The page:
This is far from easy, because his mind is occupied by a number of “people” who aren’t necessarily compatible. One of these is Harry Haller The Man, who is the somewhat artificial personality that Haller tries to present to the world. Shaped by bourgeoisie norms and long education, The Man is the least flexible (and likable) of Haller’s personalities. Opposed to The Man is The Steppenwolf, which represents both Haller’s animal nature and his individuality. The Steppenwolf is dangerous, because there is no place for him in civilized society but he gives Haller the strength to stand up for his convictions about the war and other issues. The beautiful and sensual Maria represents the part of Haller that loves freely and lives for pleasure, as well as the feminine part of his nature. This personality is initially completely suppressed, but waxes stronger as the book goes on. The wise and androgynous Hermine is Haller’s aspirational self. She represents mature sexuality and a balance of sensuality in which one pays for one’s pleasures but enjoys them unreservedly. She also represents religion, which used to be a factor in his life and will be again. Pablo, the brilliant young jazz musician who never talks about music but only plays it, represents Haller’s artistic soul–true art, not The Man’s dry intellectual analysis of art–and his emotions. He keeper of the “Magic Theater” i.e. Haller’s subconscious mind. Only by “meeting” each of these aspects and following the relationships between them through to their conclusions can Haller integrate the best parts of each of them into his core personality.
Major Tropes and Themes
Unification of Eastern and Western Thought – Like most of Hesse’s middlew and late works, Steppenwolf is infused with several ideas from Buddhism. Haller himself is represented as being a scholar of Eastern religion and it is implied that the ultimate end of his process of self discovery is to extinguish the self so as to become one with the all, a very Eastern concept.
Man is Never the Same Over Time – Haller at first seems like a static character, who has always been as he is now. It soon becomes apparent that he has changed greatly over time and is still changing. As Horace said, “Non sum homo eram” (I am not the man I used to be). His quest for self awareness and actualization is thus a never-ending process.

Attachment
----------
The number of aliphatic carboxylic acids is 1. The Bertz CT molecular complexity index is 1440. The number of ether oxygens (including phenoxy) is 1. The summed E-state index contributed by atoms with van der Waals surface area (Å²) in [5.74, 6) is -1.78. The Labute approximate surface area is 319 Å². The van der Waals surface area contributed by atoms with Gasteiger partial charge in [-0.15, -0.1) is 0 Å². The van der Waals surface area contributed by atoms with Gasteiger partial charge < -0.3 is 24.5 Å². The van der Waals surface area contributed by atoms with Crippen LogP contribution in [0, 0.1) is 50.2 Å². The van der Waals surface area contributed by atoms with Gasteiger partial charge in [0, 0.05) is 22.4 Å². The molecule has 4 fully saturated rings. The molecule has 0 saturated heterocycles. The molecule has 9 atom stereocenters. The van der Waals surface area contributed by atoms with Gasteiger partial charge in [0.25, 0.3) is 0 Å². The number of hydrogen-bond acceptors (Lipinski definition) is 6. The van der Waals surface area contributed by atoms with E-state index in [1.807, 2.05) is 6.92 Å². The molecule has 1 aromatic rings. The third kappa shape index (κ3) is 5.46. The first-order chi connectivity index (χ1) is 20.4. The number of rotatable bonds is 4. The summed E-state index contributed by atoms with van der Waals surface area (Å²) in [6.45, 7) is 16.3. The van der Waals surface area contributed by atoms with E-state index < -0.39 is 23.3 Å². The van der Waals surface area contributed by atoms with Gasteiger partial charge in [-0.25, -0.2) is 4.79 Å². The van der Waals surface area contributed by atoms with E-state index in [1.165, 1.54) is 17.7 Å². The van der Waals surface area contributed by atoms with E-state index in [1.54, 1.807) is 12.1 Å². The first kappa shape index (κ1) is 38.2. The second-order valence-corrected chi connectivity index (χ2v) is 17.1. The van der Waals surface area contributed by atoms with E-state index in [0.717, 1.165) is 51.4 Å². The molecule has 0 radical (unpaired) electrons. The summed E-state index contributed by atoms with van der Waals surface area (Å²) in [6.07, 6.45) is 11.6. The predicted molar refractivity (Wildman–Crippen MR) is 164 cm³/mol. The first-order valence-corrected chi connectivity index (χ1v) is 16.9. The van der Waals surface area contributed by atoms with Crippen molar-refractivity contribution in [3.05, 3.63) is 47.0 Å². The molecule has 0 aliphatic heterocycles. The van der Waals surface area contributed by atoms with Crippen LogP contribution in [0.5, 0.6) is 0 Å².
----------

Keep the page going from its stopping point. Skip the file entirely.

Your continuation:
The “Real Man” – Society creates artificial men who are conformist and hypocritical. Real men are individualist and pursue their drives, particularly sexual drives, naturally and without guilt. Compare T.H. Lawrence’s Lady Chatterley’s Lover, from the same period, particularly the character Oliver Mellors. The real men often feel that they should have been born in a different time and place.
Conflict Between Intellectuals and the Bourgeoisie – Intellectuals can see the way things “ought to be” but the bourgeoisie won’t listen. As much as the intellectuals rebel, they can never completely escape their own bourgeoisie roots.
The Fine Line Between Genius and Madness – One of the most memorable monologues of the book contains the lines, “[M]any persons pass for normal, and indeed for highly valuable members of society, who are incurably mad; and many, on the other hand, are looked upon as mad who are geniuses.”
Substance Abuse to Suppress the Personality – Many of us writers, especially, have chosen to sedate our personalities with alcohol and other drugs rather than dealing with them, as Haller does early in the book.
The Inevitability of Death (and War) – Everyone dies, and all societies eventually go to war. It is useless for men to try to oppose these forces; they must learn to accept them.
Suicide as an Ongoing Process – Suicide has bad and good sides. On the one hand it can be a cowardly escape. On the other, it can represent killing the ego to seek enlightenment. In either case, it represents and ongoing decision or commitment to kill ones personality and actual physical death is strictly ancillary.
Posted on December 7, 2015, in book reviews, Essays, Writing and tagged A Beautiful Mind, Lady Chatterley's Lover, paranoid schizophrenia, personality, postmodernism, T.H. Lawrence, Weimer Republic. Bookmark the permalink. Leave a comment.